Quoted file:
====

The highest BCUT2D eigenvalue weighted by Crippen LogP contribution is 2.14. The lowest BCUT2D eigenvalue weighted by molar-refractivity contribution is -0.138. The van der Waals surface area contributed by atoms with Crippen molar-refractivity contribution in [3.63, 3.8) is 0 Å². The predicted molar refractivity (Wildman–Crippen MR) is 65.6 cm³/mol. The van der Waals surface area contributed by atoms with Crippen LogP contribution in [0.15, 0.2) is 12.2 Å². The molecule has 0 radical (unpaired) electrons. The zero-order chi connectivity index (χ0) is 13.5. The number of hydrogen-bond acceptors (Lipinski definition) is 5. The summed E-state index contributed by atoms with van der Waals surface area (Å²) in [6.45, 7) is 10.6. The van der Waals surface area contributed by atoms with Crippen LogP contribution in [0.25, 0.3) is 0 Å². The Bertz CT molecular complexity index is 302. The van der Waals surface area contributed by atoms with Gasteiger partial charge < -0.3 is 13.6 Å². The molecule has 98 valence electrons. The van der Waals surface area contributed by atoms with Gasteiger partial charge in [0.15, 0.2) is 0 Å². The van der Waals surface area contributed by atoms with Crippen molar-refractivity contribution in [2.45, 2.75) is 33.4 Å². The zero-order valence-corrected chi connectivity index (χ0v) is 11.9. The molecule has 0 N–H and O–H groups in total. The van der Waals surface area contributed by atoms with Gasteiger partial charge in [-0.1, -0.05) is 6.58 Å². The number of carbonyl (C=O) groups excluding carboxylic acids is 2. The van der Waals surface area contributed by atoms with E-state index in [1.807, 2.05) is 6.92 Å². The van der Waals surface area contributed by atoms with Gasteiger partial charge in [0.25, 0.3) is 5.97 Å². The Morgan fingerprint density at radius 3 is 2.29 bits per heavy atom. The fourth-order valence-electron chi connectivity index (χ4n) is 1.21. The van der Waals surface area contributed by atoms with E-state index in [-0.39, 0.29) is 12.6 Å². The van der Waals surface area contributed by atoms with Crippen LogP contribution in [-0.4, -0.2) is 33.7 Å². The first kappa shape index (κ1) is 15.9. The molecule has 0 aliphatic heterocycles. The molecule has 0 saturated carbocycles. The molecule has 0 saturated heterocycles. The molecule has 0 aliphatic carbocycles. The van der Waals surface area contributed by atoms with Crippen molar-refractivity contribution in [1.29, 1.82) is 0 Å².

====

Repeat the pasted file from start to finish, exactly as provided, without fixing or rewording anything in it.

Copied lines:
The highest BCUT2D eigenvalue weighted by Crippen LogP contribution is 2.14. The lowest BCUT2D eigenvalue weighted by molar-refractivity contribution is -0.138. The van der Waals surface area contributed by atoms with Crippen molar-refractivity contribution in [3.63, 3.8) is 0 Å². The predicted molar refractivity (Wildman–Crippen MR) is 65.6 cm³/mol. The van der Waals surface area contributed by atoms with Crippen LogP contribution in [0.15, 0.2) is 12.2 Å². The molecule has 0 radical (unpaired) electrons. The zero-order chi connectivity index (χ0) is 13.5. The number of hydrogen-bond acceptors (Lipinski definition) is 5. The summed E-state index contributed by atoms with van der Waals surface area (Å²) in [6.45, 7) is 10.6. The van der Waals surface area contributed by atoms with Crippen LogP contribution in [0.25, 0.3) is 0 Å². The Bertz CT molecular complexity index is 302. The van der Waals surface area contributed by atoms with Gasteiger partial charge < -0.3 is 13.6 Å². The molecule has 98 valence electrons. The van der Waals surface area contributed by atoms with Gasteiger partial charge in [0.15, 0.2) is 0 Å². The van der Waals surface area contributed by atoms with Crippen molar-refractivity contribution in [2.45, 2.75) is 33.4 Å². The zero-order valence-corrected chi connectivity index (χ0v) is 11.9. The molecule has 0 N–H and O–H groups in total. The van der Waals surface area contributed by atoms with Gasteiger partial charge in [-0.1, -0.05) is 6.58 Å². The number of carbonyl (C=O) groups excluding carboxylic acids is 2. The van der Waals surface area contributed by atoms with E-state index in [1.807, 2.05) is 6.92 Å². The van der Waals surface area contributed by atoms with Gasteiger partial charge in [0.25, 0.3) is 5.97 Å². The Morgan fingerprint density at radius 3 is 2.29 bits per heavy atom. The fourth-order valence-electron chi connectivity index (χ4n) is 1.21. The van der Waals surface area contributed by atoms with E-state index in [-0.39, 0.29) is 12.6 Å². The van der Waals surface area contributed by atoms with Crippen LogP contribution in [-0.4, -0.2) is 33.7 Å². The first kappa shape index (κ1) is 15.9. The molecule has 0 aliphatic heterocycles. The molecule has 0 saturated carbocycles. The molecule has 0 saturated heterocycles. The molecule has 0 aliphatic carbocycles. The van der Waals surface area contributed by atoms with Crippen molar-refractivity contribution in [1.29, 1.82) is 0 Å².